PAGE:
The conditions of religious freedom are very poor in Iran, particularly with respect to minority religious groups that are not officially recognized by the state and those perceived to be attempting to convert Muslims. Members of the Baha'i community suffer the worst forms of religious persecution at the hands of the state. In a letter to President Clinton dated November 1, 2000, the Commission recommended that the U.S. Administration should continue to support annual UNCHR resolutions condemning Iran's egregious and systematic violations of religious freedom and should recruit the support of other UNCHR member countries, until such violations cease. There are indications that support may be waning for a resolution that strongly condemns human rights violations in Iran, in spite of recent indications that the human rights situation is getting worse.
In addition to China, Sudan, and Iran, egregious violations of the right to freedom of religion continue in Afghanistan, Burma, Iraq and the Federal Republic of Yugoslavia (Serbia and Montenegro). The U.S. should, in our view, continue to sponsor and/or support resolutions on human rights in those countries that condemn these religious freedom violations engaged in by the Taliban and others in Afghanistan and by the governments of the other countries.
Finally, in July 2000, the Commission wrote to then-Secretary of State Albright and stated that, in addition to those countries discussed above, the Commission determined that the governments of Laos, North Korea, Saudi Arabia, and Turkmenistan had engaged in systematic, ongoing, and egregious violations of religious freedom and thus merited designation as CPCs under IRFA. The information contained in the State Department's Annual Report on International Religious Freedom - 2000 affirmed that these countries should have been designated as CPCs. Serious human rights violations (in areas other than religious freedom) are also reported to exist in each of these countries. No resolutions on any of these countries were considered during last year's UNCHR session. Their record on religious freedom warrants that resolutions be introduced and debated.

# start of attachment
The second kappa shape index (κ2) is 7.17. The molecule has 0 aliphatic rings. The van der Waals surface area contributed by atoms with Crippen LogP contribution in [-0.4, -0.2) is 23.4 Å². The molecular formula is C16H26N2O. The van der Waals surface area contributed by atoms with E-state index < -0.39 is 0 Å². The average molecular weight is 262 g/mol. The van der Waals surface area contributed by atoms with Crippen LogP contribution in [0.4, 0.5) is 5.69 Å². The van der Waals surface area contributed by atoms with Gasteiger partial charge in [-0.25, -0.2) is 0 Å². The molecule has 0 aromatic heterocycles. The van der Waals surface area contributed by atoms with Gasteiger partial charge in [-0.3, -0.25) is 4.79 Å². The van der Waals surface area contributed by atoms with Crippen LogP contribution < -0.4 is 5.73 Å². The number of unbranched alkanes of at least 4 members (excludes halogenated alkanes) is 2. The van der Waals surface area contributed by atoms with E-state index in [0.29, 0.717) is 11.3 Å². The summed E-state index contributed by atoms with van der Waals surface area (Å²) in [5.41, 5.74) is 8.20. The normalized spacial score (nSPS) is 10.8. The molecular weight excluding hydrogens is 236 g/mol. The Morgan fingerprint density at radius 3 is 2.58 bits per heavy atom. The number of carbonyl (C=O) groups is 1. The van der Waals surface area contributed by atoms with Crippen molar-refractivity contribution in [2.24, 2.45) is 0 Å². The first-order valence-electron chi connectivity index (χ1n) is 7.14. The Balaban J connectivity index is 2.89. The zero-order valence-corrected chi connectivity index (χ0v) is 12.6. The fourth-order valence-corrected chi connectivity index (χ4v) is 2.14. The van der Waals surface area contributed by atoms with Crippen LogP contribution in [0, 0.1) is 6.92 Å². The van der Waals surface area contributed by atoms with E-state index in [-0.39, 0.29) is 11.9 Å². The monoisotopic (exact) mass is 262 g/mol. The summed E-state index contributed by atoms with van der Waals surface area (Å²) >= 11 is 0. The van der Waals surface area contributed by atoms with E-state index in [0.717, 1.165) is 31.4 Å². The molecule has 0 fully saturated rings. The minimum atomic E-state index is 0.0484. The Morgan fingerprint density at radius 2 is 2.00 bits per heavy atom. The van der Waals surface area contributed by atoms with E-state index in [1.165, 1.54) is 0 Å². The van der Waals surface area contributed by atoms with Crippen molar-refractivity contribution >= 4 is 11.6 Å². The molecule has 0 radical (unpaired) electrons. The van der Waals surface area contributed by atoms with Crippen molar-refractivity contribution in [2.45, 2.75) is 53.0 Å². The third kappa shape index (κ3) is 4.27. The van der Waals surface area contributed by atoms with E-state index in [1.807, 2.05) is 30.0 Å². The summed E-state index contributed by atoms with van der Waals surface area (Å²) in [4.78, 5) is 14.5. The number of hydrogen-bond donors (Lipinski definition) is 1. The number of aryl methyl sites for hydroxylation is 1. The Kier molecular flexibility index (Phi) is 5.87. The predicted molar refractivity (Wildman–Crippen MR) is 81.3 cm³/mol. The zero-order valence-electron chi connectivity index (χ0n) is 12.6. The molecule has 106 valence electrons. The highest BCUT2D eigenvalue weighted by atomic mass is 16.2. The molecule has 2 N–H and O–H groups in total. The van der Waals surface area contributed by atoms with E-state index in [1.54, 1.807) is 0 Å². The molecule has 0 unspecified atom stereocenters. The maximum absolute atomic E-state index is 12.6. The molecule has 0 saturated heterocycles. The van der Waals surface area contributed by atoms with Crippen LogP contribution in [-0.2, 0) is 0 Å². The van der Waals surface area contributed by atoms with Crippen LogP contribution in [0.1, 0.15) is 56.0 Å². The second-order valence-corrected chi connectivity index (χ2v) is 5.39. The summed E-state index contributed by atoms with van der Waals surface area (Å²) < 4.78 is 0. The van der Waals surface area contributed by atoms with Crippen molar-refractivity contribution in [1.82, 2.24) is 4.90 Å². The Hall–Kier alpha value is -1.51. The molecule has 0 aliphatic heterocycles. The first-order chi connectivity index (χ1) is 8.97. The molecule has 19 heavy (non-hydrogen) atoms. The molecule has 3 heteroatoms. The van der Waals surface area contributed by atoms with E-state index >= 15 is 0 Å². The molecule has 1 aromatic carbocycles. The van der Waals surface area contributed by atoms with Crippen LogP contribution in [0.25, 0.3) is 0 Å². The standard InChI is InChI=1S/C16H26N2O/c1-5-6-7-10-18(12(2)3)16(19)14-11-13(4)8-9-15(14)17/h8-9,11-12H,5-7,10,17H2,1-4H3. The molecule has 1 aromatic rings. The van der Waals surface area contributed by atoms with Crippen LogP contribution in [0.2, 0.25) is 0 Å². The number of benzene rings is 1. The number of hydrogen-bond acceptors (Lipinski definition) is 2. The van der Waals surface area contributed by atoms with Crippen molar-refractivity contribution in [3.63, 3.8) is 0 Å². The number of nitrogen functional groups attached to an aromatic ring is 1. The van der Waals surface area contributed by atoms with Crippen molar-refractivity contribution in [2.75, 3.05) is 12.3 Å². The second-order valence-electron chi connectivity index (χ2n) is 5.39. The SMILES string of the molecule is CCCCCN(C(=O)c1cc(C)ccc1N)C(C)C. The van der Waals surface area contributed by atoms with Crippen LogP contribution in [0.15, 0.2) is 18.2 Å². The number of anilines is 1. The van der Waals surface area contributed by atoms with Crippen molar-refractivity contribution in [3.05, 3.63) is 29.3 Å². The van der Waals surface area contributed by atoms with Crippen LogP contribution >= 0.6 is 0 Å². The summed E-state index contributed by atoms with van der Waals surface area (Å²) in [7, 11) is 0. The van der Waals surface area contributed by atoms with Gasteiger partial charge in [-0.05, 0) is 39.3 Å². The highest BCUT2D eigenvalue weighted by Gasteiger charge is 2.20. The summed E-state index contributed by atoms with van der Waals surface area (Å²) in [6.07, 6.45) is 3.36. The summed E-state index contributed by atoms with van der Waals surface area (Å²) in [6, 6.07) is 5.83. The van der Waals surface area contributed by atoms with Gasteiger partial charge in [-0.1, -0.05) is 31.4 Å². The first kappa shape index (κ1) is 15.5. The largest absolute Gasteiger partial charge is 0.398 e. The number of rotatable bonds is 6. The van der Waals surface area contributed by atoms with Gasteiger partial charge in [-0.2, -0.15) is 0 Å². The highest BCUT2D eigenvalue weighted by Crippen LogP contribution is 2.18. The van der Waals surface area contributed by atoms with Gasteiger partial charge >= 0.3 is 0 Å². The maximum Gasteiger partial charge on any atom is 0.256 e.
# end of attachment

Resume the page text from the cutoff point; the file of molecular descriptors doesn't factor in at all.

Similarly, the U.S. should give careful consideration to sponsoring a resolution on the deteriorating situation in the Moluccas in Indonesia. Communal conflict there has reportedly claimed the lives of 5,000 to 8,000 Christians and Muslims since January 1999. While we do not believe that the Government of Indonesia is promoting violations of religious freedom, there is evidence that the Indonesian government has not controlled its armed forces or the influx of armed groups from other islands, reportedly resulting in murder, forced mass resettlement, forced conversion to Islam, and torture.
Thank you for your consideration of the Commission's recommendations. We are very grateful for your willingness to meet with the Commission, as stated in your letter of February 6th, and have asked the staff to consult with your Executive Secretariat about scheduling such a meeting.
* China is the only country designated by the State Department as a CPC in 1999 and 2000 where a resolution was not even debated at last year's UNCHR session.
The U.S. Commission on International Religious Freedom was created by the International Religious Freedom Act of 1998 to monitor the status of freedom of thought, conscience, and religion or belief abroad, as defined in the Universal Declaration of Human Rights and related international instruments, and to give independent policy recommendations to the President, the Secretary of State and the Congress.
Hon. Elliott Abrams, Chair
- Dr. Firuz Kazemzadeh, Vice Chair Rabbi David SapersteinLaila Al-Marayati, M.D.Hon. John R. BoltonDean Michael K. YoungArchbishop Theodore E. McCarrickNina SheaJustice Charles Z. SmithAmbassador Robert Seiple, Ex-Officio Steven T. McFarland, Executive Director